Boros (Red/White):
The reason why Boros is the best isn’t just because it has crazy gold two-drops like Wojek Halberdiers and Truefire Paladin along with its Guildmage; the entire color pair aligns perfectly with the Battalion theme. Skyknight Legionnaire was just an efficient creature in the original Ravnica, but here the Haste is crucial for “surprise” Battalion to turn the tide of battle. The combat tricks also help a lot, as Bloodrush pairs with Martial Glory (a surprising NWO common, considering how easily it can become a two-for-one in a turn with a lot of combat) to make combat chaotic. Of course, even though Boros is by far the best color pair in a vacuum, it’s very competitive: both Orzhov and Gruul want your two-drops, you need good-enough mana to cast an early Wojek Halberdiers without playing too many Gates, and the gold cards are very top-heavy (unless you want to play Ordruun Veteran or Fortress Cyclops).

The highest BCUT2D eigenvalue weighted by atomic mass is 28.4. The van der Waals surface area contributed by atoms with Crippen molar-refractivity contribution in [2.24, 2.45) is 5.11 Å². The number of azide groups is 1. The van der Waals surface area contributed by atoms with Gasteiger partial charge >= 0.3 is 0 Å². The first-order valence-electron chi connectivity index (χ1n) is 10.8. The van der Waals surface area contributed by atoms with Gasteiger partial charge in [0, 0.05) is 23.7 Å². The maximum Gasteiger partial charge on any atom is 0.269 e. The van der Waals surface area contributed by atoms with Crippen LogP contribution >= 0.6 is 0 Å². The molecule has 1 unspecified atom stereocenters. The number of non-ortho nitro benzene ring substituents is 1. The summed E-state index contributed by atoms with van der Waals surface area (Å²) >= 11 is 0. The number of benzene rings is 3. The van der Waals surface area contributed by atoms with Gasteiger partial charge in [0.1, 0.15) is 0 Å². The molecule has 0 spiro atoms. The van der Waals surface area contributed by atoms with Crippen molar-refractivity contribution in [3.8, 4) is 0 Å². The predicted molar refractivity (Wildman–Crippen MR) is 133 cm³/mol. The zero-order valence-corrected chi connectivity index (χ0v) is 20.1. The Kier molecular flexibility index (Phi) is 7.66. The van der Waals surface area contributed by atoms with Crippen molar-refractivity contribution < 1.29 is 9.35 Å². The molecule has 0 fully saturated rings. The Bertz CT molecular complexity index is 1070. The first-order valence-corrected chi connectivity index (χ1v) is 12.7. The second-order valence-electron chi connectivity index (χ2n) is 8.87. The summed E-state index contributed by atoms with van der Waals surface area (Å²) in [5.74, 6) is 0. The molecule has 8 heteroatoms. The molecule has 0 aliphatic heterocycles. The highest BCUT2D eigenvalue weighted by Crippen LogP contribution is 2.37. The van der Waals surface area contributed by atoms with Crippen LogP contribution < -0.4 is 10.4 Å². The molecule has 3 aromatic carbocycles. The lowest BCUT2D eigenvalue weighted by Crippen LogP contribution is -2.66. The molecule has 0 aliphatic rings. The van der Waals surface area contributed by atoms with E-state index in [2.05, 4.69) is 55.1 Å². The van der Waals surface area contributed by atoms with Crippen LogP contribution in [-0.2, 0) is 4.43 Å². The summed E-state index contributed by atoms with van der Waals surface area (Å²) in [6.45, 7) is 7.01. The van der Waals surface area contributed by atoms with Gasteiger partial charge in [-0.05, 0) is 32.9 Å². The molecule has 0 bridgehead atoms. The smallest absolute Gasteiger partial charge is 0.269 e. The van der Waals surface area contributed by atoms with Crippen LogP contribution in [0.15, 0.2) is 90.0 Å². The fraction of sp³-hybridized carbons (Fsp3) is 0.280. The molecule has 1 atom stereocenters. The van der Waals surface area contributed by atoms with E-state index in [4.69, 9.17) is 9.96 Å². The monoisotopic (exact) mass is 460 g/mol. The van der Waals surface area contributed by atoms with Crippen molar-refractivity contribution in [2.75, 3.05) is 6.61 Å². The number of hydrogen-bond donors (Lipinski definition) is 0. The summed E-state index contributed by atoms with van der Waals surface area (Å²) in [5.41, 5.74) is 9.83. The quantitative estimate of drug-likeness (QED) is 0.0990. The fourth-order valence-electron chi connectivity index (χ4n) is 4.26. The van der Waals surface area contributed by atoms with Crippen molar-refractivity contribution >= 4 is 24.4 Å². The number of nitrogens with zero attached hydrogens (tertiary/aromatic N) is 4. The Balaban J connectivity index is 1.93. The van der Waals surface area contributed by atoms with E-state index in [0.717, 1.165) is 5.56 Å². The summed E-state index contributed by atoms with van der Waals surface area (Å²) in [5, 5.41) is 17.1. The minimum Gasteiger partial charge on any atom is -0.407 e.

Simic (Green/Blue):
Simic might not have the highest ceiling of the five guilds (that still goes to the nuts Boros deck), but it clearly has the highest floor. If you’re not paying attention to your creatures’ power and toughness, you’ll be casting a lot of under-stated creatures. In addition, the gold cards are more-synergy-based: Shambleshark and Drakewing Krasis are fine creatures but not ground-breaking, while an Elusive Krasis or Zameck Guildmage needs other creatures to be great. The key is to vary your creatures’ powers and toughnesses: a Frilled Oculus or Scab-Clan Charger helps Evolve your Shambleshark, Drakewing Krasis and Slaughterhorn Evolve your Crocanura, and Leyline Phantom wins the end game.
 
Other Archetypes:
As I’ve hopefully hammered into your brain, this format is very aggressive, which means that splashes have a higher opportunity cost. However, while Keyrunes certainly aren’t where you want to be, the combination of Prophetic Prism and Gates can certainly be good enough, as long as you have enough defenses early.
 
Now that we’ve been reintroduced to all the guilds, it’s time to mix them all up in the full-block format. Dragon’s Maze is up next—how can you fit all ten guilds into one set?
 
Vincent